This information has moved to the new Policy and Advisory Library (PAL). The content is an archive only and is no longer being maintained. For accurate advice visit PAL.
Schooling is compulsory for children who are 6 to 17 years old.
Students are expected to attend their enrolled school during normal school hours every day of each term, unless:
- the student is registered for home schooling and has only a partial enrolment in a school for particular activities
- the student has an approved exemption from school enrolment or attendance.
What is in-attendance
A student is considered to be in attendance at school when:
- present at their enrolled school
- involved in an offsite curriculum program or activity organised by the school (for example an excursion or camp)
- at a re-engagement program
- at another school part time to make up full time attendance and the schools have agreed on time fractions, funding allocations and the educational plan for the student.
Exemptions may be granted where a student:
- has reached 6 years old but has not started school and is eligible to be enrolled in a first or second year of funded kindergarten
- has not reached 17 years but will leave school or
- is absent from school due to employment in the entertainment industry.
To apply, see
the exemption policy. Non-government schools should follow the same process.
An exemption is not necessarily required for all absences. If there is no exemption for a student, their absences will count towards the school’s absence count in reporting.
For example, a student with an exemption from attendance for one day per week, who attends the four days per week they are expected to attend, would have 100 per cent attendance. If there was no exemption the student would have 80 per cent attendance.
Schools should tell parents when an exemption from attendance is required and help them apply for the exemption.
Schools and parents may also agree to seek an exemption so that the student’s absences do not count towards the school’s total absences in reporting.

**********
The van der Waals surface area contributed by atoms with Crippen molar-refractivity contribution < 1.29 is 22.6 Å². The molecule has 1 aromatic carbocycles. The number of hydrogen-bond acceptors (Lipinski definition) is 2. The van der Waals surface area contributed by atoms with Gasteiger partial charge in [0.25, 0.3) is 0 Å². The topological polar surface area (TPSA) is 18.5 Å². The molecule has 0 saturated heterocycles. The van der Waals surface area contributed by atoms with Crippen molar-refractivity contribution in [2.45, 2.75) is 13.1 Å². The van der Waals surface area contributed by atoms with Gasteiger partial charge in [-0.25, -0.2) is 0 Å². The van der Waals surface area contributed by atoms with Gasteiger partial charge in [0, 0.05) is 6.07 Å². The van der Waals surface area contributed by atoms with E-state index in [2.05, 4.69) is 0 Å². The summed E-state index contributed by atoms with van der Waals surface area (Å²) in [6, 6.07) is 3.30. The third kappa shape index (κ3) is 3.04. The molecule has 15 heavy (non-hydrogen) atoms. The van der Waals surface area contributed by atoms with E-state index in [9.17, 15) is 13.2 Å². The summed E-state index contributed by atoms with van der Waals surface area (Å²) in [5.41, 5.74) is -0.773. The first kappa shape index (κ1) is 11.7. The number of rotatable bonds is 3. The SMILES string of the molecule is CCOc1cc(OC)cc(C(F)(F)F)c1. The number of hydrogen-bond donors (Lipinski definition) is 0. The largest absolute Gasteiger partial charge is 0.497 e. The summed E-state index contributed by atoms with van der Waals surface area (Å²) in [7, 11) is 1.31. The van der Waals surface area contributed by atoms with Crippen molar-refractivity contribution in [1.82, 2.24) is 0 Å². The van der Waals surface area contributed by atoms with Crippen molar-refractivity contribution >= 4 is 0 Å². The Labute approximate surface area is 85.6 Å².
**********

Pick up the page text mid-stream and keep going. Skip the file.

Government schools are required to have an attendance policy as part of their
student engagement policy. A local school policy is a useful tool to explain the procedures that are used to record and monitor attendance.
Helping students attend school each day is a shared responsibility of all parents, students and the school community. Your school's attendance policy should explain these shared expectations.
See the intranet for information on how schools can meet their attendance requirements
Guidelines and legislative requirements
The school attendance guidelines (docx - 148.04kb) support schools and school attendance officers to meet their responsibilities and duties under the law.
Why attendance is important
Daily attendance is important so students don’t fall behind socially and developmentally.
- maximise life opportunities for students by building education and support networks
- develop important skills, knowledge and values that set them further learning and participation in the community
- students make the most of life opportunities.
Children and young people who regularly attend school and complete year 12, or an equivalent qualification, have:
- better health outcomes
- better employment outcomes
- higher incomes across their lives.
Regularly missing school may be an indicator of disengagement, leading to adverse outcomes. It is an easily observable warning sign.
A child missing one day a fortnight will miss four weeks in a year, and more than a year of school by year 10. It is important that children develop regular attendance habits at an early age.
Easy English version of this topic has been written for parent/carer(s). See: